English terracotta egg racks designed to help keep up to six eggs handy and ready to use at room temperature. Available in Mushroom, Green Apple and Natural (unglazed). Handmade in Newark, England. (
Whether you're cooking solo or your recipe doesn't require many eggs, sometimes a half dozen is all you need. These egg racks are ideal for keeping up to six eggs conveniently at hand outside the refrigerator, a method of storage prevalent in many countries outside the U.S. Fresh, organic, cage-free eggs are the best candidates for this type of storage (and frankly, we wouldn't want you to buy anything less).
Should you choose to keep your eggs in the icebox, take them out of the refrigerator and place them in the rack well before use. The cool, porous ceramic will help the eggs safely and slowly rise to room temperature without sweating, which can promote bacteria.
Many cooks prefer to create their dishes using eggs that have been stored at room temperature rather than refrigerated, as they tend to react more quickly, rise more easily, and incorporate better with other ingredients, meaning higher cakes with a tender crumb that bake up in a jiffy.
These trays can be used to store up to six eggs on your countertop or in the cupboard.
While terracotta is very sturdy, as with any breakable object it should be handled carefully to avoid chips and cracks. It is not recommended that these egg racks be placed in the dishwasher, as the sudden changes in temperature may cause the terracotta material to crack or break. Instead, clean by hand with warm soap and water and allow to air dry fully.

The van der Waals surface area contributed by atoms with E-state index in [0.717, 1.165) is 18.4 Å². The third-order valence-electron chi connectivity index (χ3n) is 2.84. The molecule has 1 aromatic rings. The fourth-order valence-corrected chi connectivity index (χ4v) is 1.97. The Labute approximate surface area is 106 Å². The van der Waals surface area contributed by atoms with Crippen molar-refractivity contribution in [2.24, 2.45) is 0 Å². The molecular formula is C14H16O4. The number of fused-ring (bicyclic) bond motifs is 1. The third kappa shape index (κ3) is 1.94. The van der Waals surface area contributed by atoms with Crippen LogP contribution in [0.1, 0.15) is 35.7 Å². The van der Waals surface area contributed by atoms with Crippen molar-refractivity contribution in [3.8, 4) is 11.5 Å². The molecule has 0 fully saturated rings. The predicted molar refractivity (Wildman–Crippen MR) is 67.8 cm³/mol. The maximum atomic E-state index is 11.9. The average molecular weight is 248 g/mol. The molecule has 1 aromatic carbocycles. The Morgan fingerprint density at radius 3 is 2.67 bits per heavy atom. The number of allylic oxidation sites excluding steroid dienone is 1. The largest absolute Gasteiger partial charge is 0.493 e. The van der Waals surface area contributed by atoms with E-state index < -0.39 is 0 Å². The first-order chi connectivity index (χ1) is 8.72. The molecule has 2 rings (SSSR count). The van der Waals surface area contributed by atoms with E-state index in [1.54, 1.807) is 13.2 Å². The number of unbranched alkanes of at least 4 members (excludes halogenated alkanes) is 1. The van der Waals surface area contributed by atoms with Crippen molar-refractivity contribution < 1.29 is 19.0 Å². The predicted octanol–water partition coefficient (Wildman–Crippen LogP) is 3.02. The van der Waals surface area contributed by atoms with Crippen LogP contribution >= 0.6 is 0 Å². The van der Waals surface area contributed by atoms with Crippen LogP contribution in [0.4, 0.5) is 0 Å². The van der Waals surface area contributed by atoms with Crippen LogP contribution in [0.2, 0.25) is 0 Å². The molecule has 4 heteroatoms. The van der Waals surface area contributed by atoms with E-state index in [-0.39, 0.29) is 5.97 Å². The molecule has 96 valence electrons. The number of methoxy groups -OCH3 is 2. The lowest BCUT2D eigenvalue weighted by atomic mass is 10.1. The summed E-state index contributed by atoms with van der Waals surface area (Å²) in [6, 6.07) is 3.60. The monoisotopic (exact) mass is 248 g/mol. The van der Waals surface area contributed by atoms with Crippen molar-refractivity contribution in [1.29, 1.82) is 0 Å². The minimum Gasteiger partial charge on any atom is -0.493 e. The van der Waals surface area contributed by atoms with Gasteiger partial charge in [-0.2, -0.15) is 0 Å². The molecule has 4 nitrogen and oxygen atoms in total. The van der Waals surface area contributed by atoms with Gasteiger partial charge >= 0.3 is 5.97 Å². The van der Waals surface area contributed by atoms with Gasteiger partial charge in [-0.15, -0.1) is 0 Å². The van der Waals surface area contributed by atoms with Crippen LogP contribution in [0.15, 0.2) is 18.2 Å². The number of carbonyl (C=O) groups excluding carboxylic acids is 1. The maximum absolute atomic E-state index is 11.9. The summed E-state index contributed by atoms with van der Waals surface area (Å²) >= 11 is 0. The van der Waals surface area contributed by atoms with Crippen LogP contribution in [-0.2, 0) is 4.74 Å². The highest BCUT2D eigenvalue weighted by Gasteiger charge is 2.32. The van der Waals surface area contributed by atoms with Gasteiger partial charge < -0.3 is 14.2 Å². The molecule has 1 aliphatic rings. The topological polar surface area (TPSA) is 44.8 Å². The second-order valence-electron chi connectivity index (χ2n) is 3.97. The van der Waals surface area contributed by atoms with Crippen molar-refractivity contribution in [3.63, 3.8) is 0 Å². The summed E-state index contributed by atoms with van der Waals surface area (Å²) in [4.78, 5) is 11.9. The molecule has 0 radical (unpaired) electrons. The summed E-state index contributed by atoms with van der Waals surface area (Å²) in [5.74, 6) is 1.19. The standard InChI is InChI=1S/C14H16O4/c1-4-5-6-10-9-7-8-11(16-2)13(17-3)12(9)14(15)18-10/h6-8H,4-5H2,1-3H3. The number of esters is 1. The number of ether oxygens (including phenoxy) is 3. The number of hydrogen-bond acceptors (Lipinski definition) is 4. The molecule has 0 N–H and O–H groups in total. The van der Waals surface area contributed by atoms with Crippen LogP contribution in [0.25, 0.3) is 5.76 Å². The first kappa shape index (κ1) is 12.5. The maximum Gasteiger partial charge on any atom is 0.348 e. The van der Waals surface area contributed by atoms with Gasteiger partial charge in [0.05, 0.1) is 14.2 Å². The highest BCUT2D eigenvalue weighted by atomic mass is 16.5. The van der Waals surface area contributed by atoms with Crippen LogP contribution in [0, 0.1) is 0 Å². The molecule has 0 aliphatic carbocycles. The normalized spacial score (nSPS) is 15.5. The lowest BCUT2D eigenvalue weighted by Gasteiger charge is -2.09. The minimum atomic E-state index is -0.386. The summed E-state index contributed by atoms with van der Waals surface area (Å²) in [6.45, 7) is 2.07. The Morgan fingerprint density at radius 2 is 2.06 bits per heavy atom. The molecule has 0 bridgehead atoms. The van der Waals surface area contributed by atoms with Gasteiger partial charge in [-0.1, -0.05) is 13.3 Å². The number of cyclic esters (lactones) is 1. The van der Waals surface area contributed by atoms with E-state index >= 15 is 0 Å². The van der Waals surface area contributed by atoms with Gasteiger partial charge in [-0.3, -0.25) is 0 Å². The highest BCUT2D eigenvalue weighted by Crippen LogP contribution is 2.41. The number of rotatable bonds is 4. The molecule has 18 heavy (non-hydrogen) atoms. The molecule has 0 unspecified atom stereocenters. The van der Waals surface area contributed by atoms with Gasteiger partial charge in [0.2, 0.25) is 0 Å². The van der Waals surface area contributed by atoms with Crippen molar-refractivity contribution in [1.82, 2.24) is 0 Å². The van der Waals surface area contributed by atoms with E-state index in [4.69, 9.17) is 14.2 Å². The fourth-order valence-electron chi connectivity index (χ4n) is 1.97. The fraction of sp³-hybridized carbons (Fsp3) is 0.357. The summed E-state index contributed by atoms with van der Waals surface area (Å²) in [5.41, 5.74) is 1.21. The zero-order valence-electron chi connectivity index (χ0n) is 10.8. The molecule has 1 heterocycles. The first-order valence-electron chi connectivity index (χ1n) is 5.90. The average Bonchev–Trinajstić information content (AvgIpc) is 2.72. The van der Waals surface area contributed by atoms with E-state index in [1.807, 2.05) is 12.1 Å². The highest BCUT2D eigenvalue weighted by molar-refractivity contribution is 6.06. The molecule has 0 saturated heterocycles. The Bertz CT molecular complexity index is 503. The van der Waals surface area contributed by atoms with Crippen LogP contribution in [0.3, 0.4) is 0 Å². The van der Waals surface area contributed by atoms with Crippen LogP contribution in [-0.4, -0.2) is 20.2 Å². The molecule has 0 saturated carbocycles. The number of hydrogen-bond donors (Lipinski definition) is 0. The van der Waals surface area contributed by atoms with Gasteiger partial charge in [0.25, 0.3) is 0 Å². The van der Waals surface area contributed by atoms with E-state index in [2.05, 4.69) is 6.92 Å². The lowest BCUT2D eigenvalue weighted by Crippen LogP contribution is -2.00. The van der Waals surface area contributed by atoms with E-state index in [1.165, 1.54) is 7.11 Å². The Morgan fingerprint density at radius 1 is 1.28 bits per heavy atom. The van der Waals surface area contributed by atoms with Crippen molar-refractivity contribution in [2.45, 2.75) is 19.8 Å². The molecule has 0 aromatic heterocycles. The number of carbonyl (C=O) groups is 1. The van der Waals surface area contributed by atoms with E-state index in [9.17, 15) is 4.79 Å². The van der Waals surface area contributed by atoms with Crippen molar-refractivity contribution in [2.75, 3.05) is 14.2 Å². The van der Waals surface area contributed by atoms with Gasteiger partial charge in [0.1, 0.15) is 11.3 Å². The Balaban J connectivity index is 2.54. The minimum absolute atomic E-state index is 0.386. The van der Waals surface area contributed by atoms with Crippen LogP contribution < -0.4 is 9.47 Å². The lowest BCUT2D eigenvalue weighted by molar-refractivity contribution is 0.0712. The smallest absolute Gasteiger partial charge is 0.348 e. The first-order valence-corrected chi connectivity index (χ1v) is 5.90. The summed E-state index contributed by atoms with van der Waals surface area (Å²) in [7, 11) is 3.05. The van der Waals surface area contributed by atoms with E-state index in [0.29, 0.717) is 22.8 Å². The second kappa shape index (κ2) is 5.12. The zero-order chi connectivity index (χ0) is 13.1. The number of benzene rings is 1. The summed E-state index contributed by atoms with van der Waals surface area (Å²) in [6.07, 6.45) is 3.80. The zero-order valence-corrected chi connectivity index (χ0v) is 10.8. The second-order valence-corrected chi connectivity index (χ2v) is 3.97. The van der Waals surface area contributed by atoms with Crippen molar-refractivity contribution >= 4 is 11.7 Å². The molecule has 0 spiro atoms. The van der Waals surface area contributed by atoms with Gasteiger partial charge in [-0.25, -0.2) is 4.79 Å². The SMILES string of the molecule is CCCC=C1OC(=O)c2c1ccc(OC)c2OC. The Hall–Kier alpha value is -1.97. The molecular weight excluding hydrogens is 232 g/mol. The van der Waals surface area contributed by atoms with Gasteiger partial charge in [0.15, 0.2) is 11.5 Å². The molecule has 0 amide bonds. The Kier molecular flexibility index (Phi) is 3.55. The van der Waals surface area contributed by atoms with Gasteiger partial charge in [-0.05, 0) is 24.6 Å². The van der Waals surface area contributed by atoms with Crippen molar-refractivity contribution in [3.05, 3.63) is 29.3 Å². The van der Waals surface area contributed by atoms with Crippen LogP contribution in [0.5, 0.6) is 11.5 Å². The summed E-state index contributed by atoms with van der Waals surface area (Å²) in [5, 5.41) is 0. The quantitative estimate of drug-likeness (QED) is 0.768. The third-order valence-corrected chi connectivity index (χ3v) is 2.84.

In 1911, Canadian newspaper editor Joseph Coyle improvised an egg tray out of leftover newsprint as a neighborly gesture to help resolve a dispute between a farmer and the hotel to which he was delivering eggs. The prototypes and first batches were all made by hand, but in 1919 Coyle invented a machine that would stamp the trays out of paper.
Based on Coyle's original design, these egg racks are made using English terracotta clay that is pressed and formed into shape using molds. The raw clay is then allowed to dry, reaching a "leather" hardened phase. The leathered terracotta is fired to over 1,000 degrees, which causes the water to be drawn out and the clay atoms and particles to come closer together and eventually interlace, creating a strong, hard bond in a process called vitrification or partial glassification.
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